Professor Kimble - Humanities III (680:023)

Study Guide
Chinua Achebe, Things Fall Apart (1959)

 

 

 

“I would be quite satisfied if my novels (especially the ones I set in the past) did no more than teach my readers that their past - with all its imperfections - was not one long night of savagery from which the first Europeans acting on God’s behalf delivered them.”

-- Chinua Achebe, Morning Yet on Creation Day (1975).

 

Historical Context

This novel is set during a renewed phase of European imperialism called the “scramble for Africa” when Africa was partitioned by Europeans in late-19th century, after 400 years of exploration and earlier attempts at conquest. At the Berlin Conference of 1884-1885, European leaders agreed to partition the African continent into neatly bordered “spheres of influence” that ignored existing borders. In the 19th century, armed with guns, fortified by ships, driven by the industry of capitalist economies in search of cheap raw materials, and unified by a Christian and racist ideology against the African “heathen,” aggressive European colonial interests followed their earlier merchant and missionary inroads into Africa. Nigeria became independent in 1960. 

 

Principle Characters

         Okonkwo – wrestler, farmer, husband to 3 wives

         Unoka – Okonkwo’s father

         Ikemefuna – boy taken from a competing village

         Nwoye – Okonkwo’s son (converts to Christianity)

         Chielo - priestess of the Oracle of the Hills and Caves (note her power)

         Ekwefi – Okonkwo’s wife, Ezinma’s mother

         Ezinma  - Okonkwo’s prized daughter

         Uzowulu – the Chief Priest, beats his wife

         Obierika – “man who thinks about things” and advises Okonkwo

         Mr. Brown – British missionary (tolerant of differences)

         Rev. James Smith – British missionary (intolerant)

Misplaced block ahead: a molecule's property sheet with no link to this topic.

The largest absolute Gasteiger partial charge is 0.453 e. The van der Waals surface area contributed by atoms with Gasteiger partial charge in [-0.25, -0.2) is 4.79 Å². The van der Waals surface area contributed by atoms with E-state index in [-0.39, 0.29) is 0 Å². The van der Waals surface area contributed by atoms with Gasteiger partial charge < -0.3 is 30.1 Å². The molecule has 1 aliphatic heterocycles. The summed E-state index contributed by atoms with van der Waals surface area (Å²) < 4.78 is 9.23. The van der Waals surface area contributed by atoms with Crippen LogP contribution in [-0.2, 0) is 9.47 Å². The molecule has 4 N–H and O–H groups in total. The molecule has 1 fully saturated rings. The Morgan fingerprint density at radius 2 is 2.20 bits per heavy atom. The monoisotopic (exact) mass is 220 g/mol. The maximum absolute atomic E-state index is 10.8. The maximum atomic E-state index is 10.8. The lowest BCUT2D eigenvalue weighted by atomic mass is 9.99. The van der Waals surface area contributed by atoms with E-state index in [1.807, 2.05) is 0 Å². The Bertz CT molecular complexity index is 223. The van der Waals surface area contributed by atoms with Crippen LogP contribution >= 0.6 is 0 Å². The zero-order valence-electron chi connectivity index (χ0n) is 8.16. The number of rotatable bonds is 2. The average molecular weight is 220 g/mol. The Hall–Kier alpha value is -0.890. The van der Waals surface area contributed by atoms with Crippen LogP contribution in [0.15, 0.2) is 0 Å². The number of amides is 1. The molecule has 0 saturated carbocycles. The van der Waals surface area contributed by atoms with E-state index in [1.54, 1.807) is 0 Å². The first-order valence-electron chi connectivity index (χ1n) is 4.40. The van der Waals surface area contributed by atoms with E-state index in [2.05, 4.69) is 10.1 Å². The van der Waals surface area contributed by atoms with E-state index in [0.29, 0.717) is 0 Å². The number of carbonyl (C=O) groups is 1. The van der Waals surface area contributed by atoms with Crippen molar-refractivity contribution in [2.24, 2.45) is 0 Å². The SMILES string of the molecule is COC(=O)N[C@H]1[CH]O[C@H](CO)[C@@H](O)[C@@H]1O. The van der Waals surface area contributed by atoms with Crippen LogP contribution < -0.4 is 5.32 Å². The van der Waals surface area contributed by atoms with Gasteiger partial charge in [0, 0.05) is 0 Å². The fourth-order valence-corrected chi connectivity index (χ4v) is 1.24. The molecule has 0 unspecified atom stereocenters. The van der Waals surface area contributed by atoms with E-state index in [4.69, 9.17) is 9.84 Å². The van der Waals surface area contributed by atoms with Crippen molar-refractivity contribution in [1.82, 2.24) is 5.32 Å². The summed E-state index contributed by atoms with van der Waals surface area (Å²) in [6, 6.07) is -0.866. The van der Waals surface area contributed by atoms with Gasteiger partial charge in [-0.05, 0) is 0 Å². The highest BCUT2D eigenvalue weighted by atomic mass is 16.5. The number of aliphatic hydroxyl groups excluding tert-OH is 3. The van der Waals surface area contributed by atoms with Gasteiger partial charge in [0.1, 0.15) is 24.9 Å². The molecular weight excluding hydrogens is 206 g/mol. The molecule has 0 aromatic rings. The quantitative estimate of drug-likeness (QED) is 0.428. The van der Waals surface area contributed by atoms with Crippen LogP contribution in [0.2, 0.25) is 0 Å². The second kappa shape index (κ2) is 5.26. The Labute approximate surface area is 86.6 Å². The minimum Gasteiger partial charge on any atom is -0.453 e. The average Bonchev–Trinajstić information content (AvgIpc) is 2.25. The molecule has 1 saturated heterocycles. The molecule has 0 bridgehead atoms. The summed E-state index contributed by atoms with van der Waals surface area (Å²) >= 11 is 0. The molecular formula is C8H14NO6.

Principle Places (fictional villages set in Nigeria)

         Umuofia – Okonkwo’s home village; “people of the forest” in Igbo.

         Abame – village massacred by whites (pp.138-141)

         Mbanta – village of Okonkwo’s exile

 

Study Questions

  1. What happens in this novel? How many narrative threads can you identify?

  2. How is the story told? Who's point of view is privileged? Why are there so many proverbs and stories told within the novel?

  3. How, why, and on what occasions do we see tensions between traditionalism and modernism?

  4. How does the arrival of Christian missionaries impact life in the Igbo villages?

  5. What are the positive and negative aspects of the missionaries activities? Can you see this from several points of view?

  6. How does local power and authority shift after the British arrive? How do the British exert their authority? Who helps them control the local population? How well do the British do?

  7. Why and in what ways does Okonkwo’s old society fall apart?

  8. What is the political perspective of Chinua Achebe, the author, on imperialism?

  9. What are the principle messages in this novel about the costs and consequences of imperialism?

  10. Imagine you are a journalist and you've been asked by two newspapers to write articles about what happened to Okonkwo and his village. For a British audience write article 1 for the Daily Imperial News and article 2 for a Nigerian audience who reads the Igbo Sun Tribune. Write a concluding page in your own voice about the two perspectives you explored in the article and what a balanced article would look like.

 

* Use the glossary at the end of the novel for translations of Igbo words and phrases *

 

 

Chinua Achebe (born 1930)

 


 

University of Northern Iowa

Maintained by Sara L. Kimble, Department of History, UNI.

If you have comments or suggestions, e-mail me: sara.kimble@uni.edu

Last modified: March 05, 2007

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